Pelikan has enjoyed a long and storied history of pen production. For this post, I’d like to focus on what may well be characterized as a bit of an oddity in the Pelikan line-up. The P1 was introduced in September of 1958 and enjoyed only a short production run ending sometime in 1963, presumably due to poor sales. The ‘P’ designation stands out as unusual here because this more commonly denotes a patronen-füller or cartridge pen but the P1 is in fact a piston filled fountain pen. This model was available as both Silvexa (P1S) and Rolled Gold (P1RG) variants. It came at a time when hooded nibs were en vogue and seemed to serve as Pelikan’s answer to the phenomenon. That said, Pelikan’s foray came much later than most other companies since pens like Parker’s 51 & 61, Aurora’s 88, Lamy’s 27, and Waterman’s C/F had already been on the market for some time. Until the introduction of the P1, Pelikan had been producing pens like the venerable 140 and 400, making the P1 a significant departure in design. Be that as it may, many people have shown much affection for the P1 and I felt a bit of a historical overview and review were in order as the P1 slowly creeps up on its diamond jubilee.
Appearance & Design (7/10) – An understated look that grows on you
The P1 came in two major variations along with several different finishes. In its six year run, the model was also subject to a couple of refinements to the overall design. The pen depicted here is the Rolled Gold Diamond Black finish. The Rolled Gold models also included Agate Grey, Emerald Green, and Ruby Red. The Silvexa, a silver colored version, was available in the same finishes plus a low production volume demonstrator model is also known to have existed. The rolled gold cap is topped with a pointed jewel while another jewel sits upon the piston knob, both done in the same color as the barrel. No other furniture adorns the pen. The solid finish of the barrel is only disrupted by an odd, rounded “porthole” ink view window. Some of the known design tweaks that I previously alluded to include;
- A small alteration in the design of the section occurred at some point in production.
- In April of 1959, the clutch ring on the barrel was replaced by a clutch ring in the cap.
- In September of 1962, the cap engraving was done on two lines instead of one.
Whether Rolled Gold or Silvexa, the P1 has an understated appearance, one that I find grows on you after a while. Some points of contention for me are the forward position of the cap threads and the relatively uninspired look of the hooded nib. Probably most bothersome is the ink view window. Four rounded windows are mounted towards the rear of the barrel which means you have to hold the pen nib up to gauge the remaining ink level. This design just doesn’t work well for me and overall has been more frustrating than helpful.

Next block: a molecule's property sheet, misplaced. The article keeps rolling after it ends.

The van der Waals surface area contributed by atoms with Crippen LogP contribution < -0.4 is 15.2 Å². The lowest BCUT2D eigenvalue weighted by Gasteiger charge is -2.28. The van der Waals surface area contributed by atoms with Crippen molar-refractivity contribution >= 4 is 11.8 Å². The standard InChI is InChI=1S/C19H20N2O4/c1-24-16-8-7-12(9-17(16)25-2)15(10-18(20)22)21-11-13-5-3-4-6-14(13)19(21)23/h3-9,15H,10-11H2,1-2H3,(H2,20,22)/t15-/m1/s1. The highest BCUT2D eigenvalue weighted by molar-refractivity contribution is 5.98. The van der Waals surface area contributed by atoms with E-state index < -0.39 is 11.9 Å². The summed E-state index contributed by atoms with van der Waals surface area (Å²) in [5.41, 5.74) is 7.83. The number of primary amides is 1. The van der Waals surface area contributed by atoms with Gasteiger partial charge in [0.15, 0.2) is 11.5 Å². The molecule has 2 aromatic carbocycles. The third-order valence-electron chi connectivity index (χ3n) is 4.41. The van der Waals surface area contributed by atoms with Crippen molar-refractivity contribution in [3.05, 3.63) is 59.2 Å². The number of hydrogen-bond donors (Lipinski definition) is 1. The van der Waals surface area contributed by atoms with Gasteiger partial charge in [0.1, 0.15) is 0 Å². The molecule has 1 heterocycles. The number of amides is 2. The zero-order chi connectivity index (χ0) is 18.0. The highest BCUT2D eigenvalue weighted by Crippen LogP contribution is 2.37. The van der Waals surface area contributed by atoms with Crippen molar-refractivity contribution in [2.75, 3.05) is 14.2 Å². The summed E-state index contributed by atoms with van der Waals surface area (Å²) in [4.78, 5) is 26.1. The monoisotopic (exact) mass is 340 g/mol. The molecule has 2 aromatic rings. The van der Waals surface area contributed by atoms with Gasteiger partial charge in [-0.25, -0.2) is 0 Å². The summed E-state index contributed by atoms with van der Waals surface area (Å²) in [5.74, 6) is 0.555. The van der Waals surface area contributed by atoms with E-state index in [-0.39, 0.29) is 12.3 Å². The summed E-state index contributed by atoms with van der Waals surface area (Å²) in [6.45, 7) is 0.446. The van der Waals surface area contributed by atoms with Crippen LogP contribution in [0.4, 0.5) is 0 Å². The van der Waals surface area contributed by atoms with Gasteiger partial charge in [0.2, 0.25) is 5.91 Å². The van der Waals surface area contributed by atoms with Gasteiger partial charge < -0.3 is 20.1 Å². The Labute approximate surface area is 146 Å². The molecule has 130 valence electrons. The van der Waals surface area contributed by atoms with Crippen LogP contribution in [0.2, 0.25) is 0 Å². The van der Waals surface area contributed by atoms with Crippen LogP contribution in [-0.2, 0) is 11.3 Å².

Construction & Quality (9/10) – A durable design that has stood the test of time
The P1 is a well made pen devoid of any experimental plastics or overly brittle materials. The cap can be unscrewed in just half a turn which makes it quick and easy to get down to business and I haven’t had any issues with the cap coming undone in the pocket. The cap threads being positioned so far forward might be problematic if you grip your pen close to the nib but I doubt this would be a problem for the majority of users. One thing that the cap threads do well is prevent the marring of the barrel, something more commonly encountered with contemporary designs. The construction of the P1 has withstood the test of time, proving its durability.
Weight & Dimensions (8/10) – A small pen with a big ink capacity
The P1 is a smaller pen and therefore not to everyone’s taste. The pen measures 5.20 inches capped and 5.75 inches when posted. The P1 post very securely which is a boon to those who prefer a posted pen. The pen is narrower near the section and piston knob and widest at its center. That center has a diameter of 0.42 inches whereas the ends are around 0.34 inches. The P1 weighs approximately 0.51 ounces. The ink capacity is generous, boasting 1.5mL which is rather large compared with many of today’s models. This should ensure uninterrupted writing for an extended period. The pen’s smaller size means that the P1 has no problem fitting in a shirt pocket or travel case making it easy to take on the go.